Moonlighting and Menstruation

courtesy of lipmag.com

courtesy of lipmag.com

Caitlin Moran has a whole chapter about periods in her book, How To Be a Woman.

It’s brilliant shit. Her honesty is refreshing, if not at times blush-worthy — and well — kinda gross. But I like her for that. Jess DC of Lost Girls wrote a recent blogpost about it and made a telling statement.

It is unfortunate that so many of us grow up not in wonder and excitement about turning into women, but horrified at all the changes and taught to hide them (out of shame) as much as possible.

Jess is so right. And this is why I love Caitlin Moran. She’s honest. She’s open. And that honesty and openness makes puberty seem “doable.” Scary — but doable. And comforting in the knowledge the we ALL as women will bleed out of our vaginas and get boobies, among many other things. If only this book were appropriate for adolescent girls.

I was lucky that my mom was very open with me. When I was 8 years old, I picked up a copy of Time Magazine with a picture of a teen mom on the cover. This confused me immensely as I was taught that only married women had babies. Yes, I had it in my sweet little 8 year old brain that when you got married you magically became pregnant whenever you wanted. So my sister and I went to my mother and asked THE question. Or rather, questions.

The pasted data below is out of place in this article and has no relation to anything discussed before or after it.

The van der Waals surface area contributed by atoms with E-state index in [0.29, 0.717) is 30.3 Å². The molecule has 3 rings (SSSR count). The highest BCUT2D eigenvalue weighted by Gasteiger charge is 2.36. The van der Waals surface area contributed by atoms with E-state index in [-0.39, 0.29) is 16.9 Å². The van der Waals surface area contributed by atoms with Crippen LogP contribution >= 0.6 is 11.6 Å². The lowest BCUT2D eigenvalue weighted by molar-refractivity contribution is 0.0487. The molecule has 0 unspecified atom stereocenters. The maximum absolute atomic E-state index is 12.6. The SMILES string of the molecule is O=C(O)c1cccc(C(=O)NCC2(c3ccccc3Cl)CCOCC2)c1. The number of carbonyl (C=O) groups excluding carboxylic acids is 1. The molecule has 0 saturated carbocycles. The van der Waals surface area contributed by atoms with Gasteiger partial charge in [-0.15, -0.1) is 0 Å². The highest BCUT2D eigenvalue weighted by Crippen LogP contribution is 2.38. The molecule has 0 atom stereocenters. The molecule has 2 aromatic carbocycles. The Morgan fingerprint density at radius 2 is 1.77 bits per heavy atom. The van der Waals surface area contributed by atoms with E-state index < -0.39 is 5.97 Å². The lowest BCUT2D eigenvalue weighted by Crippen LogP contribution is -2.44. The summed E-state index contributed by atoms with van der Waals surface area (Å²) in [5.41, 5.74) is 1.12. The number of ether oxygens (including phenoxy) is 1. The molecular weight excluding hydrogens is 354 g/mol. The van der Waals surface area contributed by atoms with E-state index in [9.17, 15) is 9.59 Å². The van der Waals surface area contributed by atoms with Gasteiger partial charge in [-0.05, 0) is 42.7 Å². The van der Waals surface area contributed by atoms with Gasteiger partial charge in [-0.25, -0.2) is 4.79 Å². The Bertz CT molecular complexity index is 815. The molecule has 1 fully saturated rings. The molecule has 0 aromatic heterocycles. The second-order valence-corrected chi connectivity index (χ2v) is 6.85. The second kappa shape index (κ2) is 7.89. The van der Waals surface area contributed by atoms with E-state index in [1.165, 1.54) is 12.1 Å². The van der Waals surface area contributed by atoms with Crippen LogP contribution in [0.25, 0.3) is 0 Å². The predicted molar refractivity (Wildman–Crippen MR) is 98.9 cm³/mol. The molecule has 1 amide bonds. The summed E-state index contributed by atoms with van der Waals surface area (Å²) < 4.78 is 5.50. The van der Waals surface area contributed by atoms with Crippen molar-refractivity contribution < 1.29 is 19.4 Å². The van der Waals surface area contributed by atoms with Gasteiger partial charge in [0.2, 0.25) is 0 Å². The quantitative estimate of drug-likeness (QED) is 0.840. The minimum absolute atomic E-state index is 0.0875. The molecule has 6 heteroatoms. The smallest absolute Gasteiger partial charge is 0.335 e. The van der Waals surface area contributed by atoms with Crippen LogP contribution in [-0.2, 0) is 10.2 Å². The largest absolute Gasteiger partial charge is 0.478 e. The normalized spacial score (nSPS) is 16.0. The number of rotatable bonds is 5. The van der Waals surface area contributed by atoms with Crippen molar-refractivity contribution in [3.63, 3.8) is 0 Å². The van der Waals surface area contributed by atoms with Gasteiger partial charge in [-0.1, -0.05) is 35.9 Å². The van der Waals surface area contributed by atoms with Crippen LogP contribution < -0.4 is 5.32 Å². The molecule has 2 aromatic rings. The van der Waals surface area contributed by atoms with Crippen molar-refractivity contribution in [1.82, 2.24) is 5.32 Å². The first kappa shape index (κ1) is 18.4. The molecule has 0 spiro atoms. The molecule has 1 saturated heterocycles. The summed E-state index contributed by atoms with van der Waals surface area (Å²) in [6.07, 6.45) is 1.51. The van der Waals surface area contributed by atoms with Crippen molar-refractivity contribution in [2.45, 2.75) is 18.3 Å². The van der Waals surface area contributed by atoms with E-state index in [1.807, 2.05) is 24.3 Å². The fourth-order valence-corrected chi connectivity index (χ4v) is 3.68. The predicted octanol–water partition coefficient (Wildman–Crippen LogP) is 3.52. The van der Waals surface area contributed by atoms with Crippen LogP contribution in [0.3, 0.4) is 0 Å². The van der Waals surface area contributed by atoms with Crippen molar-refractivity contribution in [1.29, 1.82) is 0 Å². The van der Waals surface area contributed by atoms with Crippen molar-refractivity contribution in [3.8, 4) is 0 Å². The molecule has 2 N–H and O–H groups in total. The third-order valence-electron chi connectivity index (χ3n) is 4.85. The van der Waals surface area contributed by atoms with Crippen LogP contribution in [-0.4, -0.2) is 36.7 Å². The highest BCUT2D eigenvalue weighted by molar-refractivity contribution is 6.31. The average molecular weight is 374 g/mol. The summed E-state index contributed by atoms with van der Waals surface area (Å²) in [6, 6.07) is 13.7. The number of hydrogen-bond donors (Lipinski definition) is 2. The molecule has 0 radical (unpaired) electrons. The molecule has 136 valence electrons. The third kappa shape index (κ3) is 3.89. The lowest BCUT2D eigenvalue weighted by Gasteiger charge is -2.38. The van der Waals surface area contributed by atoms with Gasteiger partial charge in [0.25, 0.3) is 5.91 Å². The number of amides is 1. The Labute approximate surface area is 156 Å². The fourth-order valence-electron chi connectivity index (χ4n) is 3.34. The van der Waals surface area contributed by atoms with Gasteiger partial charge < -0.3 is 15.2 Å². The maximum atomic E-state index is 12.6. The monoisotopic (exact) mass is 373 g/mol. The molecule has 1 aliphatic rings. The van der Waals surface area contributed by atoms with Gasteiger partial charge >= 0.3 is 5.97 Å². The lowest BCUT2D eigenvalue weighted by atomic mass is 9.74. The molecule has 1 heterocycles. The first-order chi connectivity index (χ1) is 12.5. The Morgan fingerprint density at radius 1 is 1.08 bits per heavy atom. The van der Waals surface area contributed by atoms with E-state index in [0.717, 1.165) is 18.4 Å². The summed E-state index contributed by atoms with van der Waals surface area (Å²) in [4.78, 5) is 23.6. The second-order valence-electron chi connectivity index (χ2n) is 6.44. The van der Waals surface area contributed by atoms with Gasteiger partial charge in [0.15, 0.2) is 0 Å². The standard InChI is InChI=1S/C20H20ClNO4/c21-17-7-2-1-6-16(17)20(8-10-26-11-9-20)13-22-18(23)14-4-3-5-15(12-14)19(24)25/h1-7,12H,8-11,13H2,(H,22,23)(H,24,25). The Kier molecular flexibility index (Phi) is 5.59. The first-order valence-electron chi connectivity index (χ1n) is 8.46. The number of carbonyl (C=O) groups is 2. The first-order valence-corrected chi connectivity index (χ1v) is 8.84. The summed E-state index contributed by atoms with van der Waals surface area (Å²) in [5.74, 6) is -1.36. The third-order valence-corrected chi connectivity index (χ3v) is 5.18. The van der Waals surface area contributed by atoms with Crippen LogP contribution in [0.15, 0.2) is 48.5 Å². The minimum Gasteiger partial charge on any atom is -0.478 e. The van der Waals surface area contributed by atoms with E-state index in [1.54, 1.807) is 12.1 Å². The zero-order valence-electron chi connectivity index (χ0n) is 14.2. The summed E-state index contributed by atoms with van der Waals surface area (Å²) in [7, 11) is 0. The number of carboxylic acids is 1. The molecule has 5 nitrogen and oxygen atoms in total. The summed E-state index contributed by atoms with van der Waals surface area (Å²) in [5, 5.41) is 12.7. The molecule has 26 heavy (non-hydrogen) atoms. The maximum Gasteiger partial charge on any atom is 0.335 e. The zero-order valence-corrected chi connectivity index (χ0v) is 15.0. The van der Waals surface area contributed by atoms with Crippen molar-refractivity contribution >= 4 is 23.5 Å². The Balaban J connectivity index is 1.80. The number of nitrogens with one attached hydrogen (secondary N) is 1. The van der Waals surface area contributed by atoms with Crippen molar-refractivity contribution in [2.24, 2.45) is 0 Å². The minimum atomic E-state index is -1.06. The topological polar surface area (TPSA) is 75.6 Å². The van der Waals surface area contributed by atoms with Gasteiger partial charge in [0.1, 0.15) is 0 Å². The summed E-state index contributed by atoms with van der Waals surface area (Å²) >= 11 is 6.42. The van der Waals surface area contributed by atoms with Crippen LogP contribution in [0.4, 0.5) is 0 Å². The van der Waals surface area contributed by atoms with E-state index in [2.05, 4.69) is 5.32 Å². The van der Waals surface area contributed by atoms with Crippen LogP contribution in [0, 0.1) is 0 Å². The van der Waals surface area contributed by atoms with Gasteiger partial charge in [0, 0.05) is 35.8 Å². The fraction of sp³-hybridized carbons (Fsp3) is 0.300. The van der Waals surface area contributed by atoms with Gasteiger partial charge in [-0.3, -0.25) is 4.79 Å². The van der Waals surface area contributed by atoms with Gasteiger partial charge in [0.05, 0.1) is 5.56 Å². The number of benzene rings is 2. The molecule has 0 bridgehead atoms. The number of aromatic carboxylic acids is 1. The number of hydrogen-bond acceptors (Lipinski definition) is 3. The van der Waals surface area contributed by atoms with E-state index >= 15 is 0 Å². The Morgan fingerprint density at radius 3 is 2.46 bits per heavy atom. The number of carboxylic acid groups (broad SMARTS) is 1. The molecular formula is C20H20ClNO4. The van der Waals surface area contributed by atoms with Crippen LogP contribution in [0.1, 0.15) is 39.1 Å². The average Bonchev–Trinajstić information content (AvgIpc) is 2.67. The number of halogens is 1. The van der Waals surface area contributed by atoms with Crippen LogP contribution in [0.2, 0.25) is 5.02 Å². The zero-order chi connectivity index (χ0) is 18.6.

How are babies made?

How does the baby get IN THERE?

How can she be pregnant without being MARRIED?

My mom looked at us in her motherly way and sighed.

“Well, girls,” she said. “After dinner tonight I think we need to have a lady talk.”

Oooooh. This sounded enticing. Special. Secretive.

After dinner my mom gathered us into our bedroom. She had a chalk board. And the woman launched into the story of sex. The details. How babies are really made. And she drew pictures. This was the craziest shit I’d ever heard… or seen.

And then.

The news.

We would eventually have periods. Yes. We would, in fact, bleed out of our vaginas once a month for about three or four decades of our life.

Holy shit. This was some big mother fucking news right here.

But my mom made everything okay. She reassured us. And even made it sound special. Having a parent who is matter-of-fact with the details and supportive is so essential for any girl approaching puberty.

And Moran obviously had the opposite experience.